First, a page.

Glastafeln erinnern an die Geschehnisse in Mainkofen © 2015 Peter Litvai
Die zentrale Achse wird von 2 Lavendelbeeten flankiert © 2015 Peter Litvai
Das Mahnmal © 2015 Peter Litvai
Eine Solitärkiefer vor der Aussegnungshalle symbolisiert das ewige Leben © 2015 Peter Litvai
Die Toranlage wurde behutsam saniert © 2015 Tobias Nowak
Klare Grundstrukturen © 2016 Klaus Leidorf
The original basic structure of the cemetery was made visible again by the surface design: main paths were designed as gravel paths, side paths with gravel lawn. The existing vegetation on the grave fields was completely removed and the grave fields themselves were laid out as meadow strips with daffodils in spring and daisies in summer. The block of four winter lime trees at the southern entrance was completed again.
In addition to the usual factors that generally influence the selection of plants, such as location (soil, microclimate), frost hardiness, growth size, fruiting, flowering and autumn aspects, etc., the symbolic aspects were of particular importance in the selection of the defining plants:
Two groups of six Japanese ornamental cherries form an elegant frame for the memorial at the west end of the cemetery. The planning goal was to form a small grove flanking the memorial. The (Japanese) ornamental cherry stands not only in the Far East exemplary for the life course of man and its various stages, for becoming and passing, for transience and new beginnings.
The lawn pedestal in front of the side wing of the mortuary is surrounded by a seating edge. A single black pine tree provides a design accent here. Evergreen plants stand in various cultures worldwide as well as in Christian symbolism for (eternal) life or for the hope of a new beginning. The solitary pine is intended to convey this hope during the half of the year when the other plants no longer bear foliage.
The planting areas along the central axis were laid out as low-maintenance lavender fields with scattered white ground cover roses. The number of roses increases towards the memorial.
The names of all the Mainkofen victims - as far as they are known - are written with dates of life on two transparent glass panels on either side of a cross shape formed by recess in a large granite stone. In the entrance area 5 glass plates describe the killing measures in Mainkofen:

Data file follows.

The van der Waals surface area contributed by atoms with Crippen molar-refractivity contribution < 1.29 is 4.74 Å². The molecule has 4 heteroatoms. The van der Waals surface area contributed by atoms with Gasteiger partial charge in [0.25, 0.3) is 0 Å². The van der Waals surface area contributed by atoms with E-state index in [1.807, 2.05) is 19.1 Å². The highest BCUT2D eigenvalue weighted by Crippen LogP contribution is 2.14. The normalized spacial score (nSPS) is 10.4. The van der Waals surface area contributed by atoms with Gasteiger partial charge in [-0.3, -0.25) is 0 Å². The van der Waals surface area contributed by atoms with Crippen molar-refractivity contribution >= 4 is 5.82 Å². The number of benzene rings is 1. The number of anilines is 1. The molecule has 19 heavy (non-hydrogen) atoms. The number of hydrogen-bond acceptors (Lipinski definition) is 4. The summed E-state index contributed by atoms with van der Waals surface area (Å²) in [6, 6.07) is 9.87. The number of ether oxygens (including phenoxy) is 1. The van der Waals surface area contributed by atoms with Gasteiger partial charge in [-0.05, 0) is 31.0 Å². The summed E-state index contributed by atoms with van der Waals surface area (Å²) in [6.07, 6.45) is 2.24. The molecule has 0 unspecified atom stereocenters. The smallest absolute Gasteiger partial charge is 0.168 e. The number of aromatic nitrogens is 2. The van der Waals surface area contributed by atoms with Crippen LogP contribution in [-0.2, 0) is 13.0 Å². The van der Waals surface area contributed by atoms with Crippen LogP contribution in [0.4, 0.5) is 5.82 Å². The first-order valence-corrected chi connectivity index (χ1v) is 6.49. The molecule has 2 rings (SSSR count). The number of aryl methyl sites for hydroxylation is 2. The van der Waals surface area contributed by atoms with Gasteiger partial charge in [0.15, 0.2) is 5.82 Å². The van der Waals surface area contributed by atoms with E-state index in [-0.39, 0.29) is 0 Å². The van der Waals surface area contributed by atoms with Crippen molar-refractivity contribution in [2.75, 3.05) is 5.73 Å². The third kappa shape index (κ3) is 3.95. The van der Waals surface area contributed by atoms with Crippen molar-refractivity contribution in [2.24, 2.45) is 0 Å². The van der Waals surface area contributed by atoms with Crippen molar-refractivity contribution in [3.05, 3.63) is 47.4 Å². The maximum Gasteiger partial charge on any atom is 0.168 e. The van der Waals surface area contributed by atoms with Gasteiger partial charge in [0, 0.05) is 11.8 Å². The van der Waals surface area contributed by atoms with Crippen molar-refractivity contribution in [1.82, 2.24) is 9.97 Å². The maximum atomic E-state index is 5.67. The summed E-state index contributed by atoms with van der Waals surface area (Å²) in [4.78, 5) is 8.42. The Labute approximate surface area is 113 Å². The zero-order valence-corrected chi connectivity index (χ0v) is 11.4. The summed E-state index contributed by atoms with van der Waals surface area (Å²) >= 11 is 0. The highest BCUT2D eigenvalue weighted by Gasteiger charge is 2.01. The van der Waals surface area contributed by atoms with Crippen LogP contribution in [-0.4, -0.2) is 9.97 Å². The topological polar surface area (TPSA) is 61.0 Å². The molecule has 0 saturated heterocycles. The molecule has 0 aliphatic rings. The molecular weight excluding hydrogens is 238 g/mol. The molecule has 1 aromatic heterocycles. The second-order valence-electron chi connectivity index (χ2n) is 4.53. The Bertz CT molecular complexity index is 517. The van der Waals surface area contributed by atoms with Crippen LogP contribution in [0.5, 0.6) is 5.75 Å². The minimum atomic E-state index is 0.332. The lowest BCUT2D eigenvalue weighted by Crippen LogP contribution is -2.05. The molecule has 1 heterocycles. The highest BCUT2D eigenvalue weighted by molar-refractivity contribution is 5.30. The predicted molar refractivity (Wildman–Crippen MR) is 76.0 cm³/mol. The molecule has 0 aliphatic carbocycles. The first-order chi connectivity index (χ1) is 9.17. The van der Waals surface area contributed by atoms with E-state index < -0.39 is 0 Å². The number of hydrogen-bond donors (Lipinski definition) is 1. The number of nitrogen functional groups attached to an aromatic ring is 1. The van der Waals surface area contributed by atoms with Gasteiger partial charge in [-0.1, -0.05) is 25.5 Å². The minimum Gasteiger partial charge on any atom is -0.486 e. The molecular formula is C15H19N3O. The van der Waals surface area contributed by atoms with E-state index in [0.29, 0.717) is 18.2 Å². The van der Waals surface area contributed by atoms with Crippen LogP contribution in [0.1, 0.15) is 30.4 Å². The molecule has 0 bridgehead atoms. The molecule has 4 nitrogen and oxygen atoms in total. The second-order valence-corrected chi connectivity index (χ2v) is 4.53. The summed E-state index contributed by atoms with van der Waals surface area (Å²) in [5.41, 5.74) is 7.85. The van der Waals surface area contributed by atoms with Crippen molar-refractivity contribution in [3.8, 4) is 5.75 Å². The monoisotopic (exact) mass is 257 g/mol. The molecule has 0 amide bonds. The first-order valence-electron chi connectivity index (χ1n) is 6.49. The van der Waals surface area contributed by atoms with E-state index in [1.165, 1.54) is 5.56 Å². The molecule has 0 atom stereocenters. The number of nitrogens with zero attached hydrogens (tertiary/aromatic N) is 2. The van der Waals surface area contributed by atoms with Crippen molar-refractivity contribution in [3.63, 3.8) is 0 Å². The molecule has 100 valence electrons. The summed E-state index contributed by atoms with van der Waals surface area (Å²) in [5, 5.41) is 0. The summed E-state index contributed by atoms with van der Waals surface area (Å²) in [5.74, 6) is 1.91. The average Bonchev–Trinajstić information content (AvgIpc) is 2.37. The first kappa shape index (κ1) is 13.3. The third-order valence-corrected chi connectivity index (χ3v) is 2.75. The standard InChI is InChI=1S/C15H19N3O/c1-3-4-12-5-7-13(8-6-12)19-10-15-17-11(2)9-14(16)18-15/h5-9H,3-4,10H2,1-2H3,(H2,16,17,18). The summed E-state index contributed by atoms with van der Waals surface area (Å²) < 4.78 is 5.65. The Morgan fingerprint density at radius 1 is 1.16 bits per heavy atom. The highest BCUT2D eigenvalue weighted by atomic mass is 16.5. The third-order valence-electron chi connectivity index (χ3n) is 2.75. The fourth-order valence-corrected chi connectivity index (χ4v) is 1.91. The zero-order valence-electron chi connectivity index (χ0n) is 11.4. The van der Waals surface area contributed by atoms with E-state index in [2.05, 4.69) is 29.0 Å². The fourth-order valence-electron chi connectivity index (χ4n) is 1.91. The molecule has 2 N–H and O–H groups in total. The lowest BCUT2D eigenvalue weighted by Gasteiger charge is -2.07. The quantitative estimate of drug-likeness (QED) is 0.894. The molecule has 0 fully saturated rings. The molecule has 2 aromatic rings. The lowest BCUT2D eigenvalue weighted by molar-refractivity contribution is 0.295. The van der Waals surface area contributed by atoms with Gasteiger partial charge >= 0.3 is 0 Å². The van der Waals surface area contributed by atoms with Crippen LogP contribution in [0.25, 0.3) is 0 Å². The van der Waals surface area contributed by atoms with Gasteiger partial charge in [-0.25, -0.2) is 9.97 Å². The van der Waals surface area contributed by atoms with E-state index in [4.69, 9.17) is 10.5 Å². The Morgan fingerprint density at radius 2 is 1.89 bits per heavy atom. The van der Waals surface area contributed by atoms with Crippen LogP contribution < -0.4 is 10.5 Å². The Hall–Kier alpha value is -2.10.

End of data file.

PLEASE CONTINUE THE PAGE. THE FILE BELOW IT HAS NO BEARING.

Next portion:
Today's Mainkofen District Hospital was opened in 1911 as a sanatorium and nursing home. It was an outstanding example of reform psychiatry at that time. The facility experienced its darkest chapter during the Third Reich. Hundreds of patients were forcibly sterilized or fell victim to meticulously planned killing measures.
The politically intended destruction of "life unworthy of life" escalated with the beginning of the war in 1939. The Nazi state declared the residents of the institution and the home to be hereditarily and socially inferior. They were thus released for state-ordered mass murder. The gassing of the mentally ill, which was carried out according to plan, was called the T 4 Action - named after the headquarters of the organization at Tiergartenstraße 4 in Berlin. The sanatoriums and nursing homes had to report their patients to Berlin. There, experts marked the registration forms with " " or "-" to decide whether the patient was to be deported to one of the six gas killing facilities set up throughout the Reich. One of the killing facilities was Hartheim Castle near Linz. Between January 1940 and August 1941, over 600 patients from the Mainkofen sanatorium were transported there in five transports from the Pankofen railway station. At their destination, the victims met their death in the gas chamber.
The extermination transports could not be concealed in the long run and aroused protest. The "secret Reich thing T 4" was stopped on 24.08.1941. In the second phase of the euthanasia, decentralized killing was carried out in the asylums and homes by overdosing on medication, failure to treat illnesses, cold and hunger. For the patients who were not fit for work, the so-called "3b diet" came into effect with the "Bavarian Hunger Diet Decree" of 30 November 1942: from then on, they were fed a special diet without meat or fat until they died of malnutrition due to exhaustion within a few months. Several hundred such deaths occurred at Mainkofen. Pulmonary tuberculosis or intestinal catarrh was regularly entered in the medical records as the cause of death. This makes it difficult to determine the exact number of victims.
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2012 - 2014
170.000 EUR brutto